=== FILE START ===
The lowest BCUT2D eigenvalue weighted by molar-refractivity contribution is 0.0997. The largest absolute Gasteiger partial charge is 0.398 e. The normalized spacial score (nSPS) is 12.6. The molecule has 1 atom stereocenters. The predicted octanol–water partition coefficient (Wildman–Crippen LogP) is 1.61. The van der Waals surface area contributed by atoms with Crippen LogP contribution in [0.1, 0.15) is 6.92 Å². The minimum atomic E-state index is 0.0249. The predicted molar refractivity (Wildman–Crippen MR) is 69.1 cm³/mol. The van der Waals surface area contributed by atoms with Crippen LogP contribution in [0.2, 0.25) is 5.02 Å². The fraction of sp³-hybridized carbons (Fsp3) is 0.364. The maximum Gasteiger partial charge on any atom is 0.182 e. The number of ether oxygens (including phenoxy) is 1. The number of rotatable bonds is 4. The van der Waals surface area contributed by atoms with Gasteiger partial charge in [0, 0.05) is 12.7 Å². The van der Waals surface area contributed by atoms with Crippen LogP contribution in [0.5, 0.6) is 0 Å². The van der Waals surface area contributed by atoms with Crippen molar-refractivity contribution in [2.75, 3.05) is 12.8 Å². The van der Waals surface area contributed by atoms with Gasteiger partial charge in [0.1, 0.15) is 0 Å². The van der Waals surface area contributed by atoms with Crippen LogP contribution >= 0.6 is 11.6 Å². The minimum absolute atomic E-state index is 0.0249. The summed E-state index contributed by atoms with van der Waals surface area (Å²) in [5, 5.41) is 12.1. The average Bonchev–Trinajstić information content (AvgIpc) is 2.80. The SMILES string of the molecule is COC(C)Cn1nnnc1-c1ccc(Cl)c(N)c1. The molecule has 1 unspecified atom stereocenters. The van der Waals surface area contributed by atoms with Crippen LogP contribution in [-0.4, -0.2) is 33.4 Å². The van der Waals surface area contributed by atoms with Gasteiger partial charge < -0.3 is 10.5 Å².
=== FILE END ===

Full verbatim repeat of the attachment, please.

The lowest BCUT2D eigenvalue weighted by molar-refractivity contribution is 0.0997. The largest absolute Gasteiger partial charge is 0.398 e. The normalized spacial score (nSPS) is 12.6. The molecule has 1 atom stereocenters. The predicted octanol–water partition coefficient (Wildman–Crippen LogP) is 1.61. The van der Waals surface area contributed by atoms with Crippen LogP contribution in [0.1, 0.15) is 6.92 Å². The minimum atomic E-state index is 0.0249. The predicted molar refractivity (Wildman–Crippen MR) is 69.1 cm³/mol. The van der Waals surface area contributed by atoms with Crippen LogP contribution in [0.2, 0.25) is 5.02 Å². The fraction of sp³-hybridized carbons (Fsp3) is 0.364. The maximum Gasteiger partial charge on any atom is 0.182 e. The number of ether oxygens (including phenoxy) is 1. The number of rotatable bonds is 4. The van der Waals surface area contributed by atoms with Gasteiger partial charge in [0, 0.05) is 12.7 Å². The van der Waals surface area contributed by atoms with Crippen LogP contribution in [0.5, 0.6) is 0 Å². The van der Waals surface area contributed by atoms with Crippen molar-refractivity contribution in [2.75, 3.05) is 12.8 Å². The van der Waals surface area contributed by atoms with Gasteiger partial charge in [0.1, 0.15) is 0 Å². The van der Waals surface area contributed by atoms with Crippen LogP contribution >= 0.6 is 11.6 Å². The minimum absolute atomic E-state index is 0.0249. The summed E-state index contributed by atoms with van der Waals surface area (Å²) in [5, 5.41) is 12.1. The average Bonchev–Trinajstić information content (AvgIpc) is 2.80. The SMILES string of the molecule is COC(C)Cn1nnnc1-c1ccc(Cl)c(N)c1. The molecule has 1 unspecified atom stereocenters. The van der Waals surface area contributed by atoms with Crippen LogP contribution in [-0.4, -0.2) is 33.4 Å². The van der Waals surface area contributed by atoms with Gasteiger partial charge < -0.3 is 10.5 Å².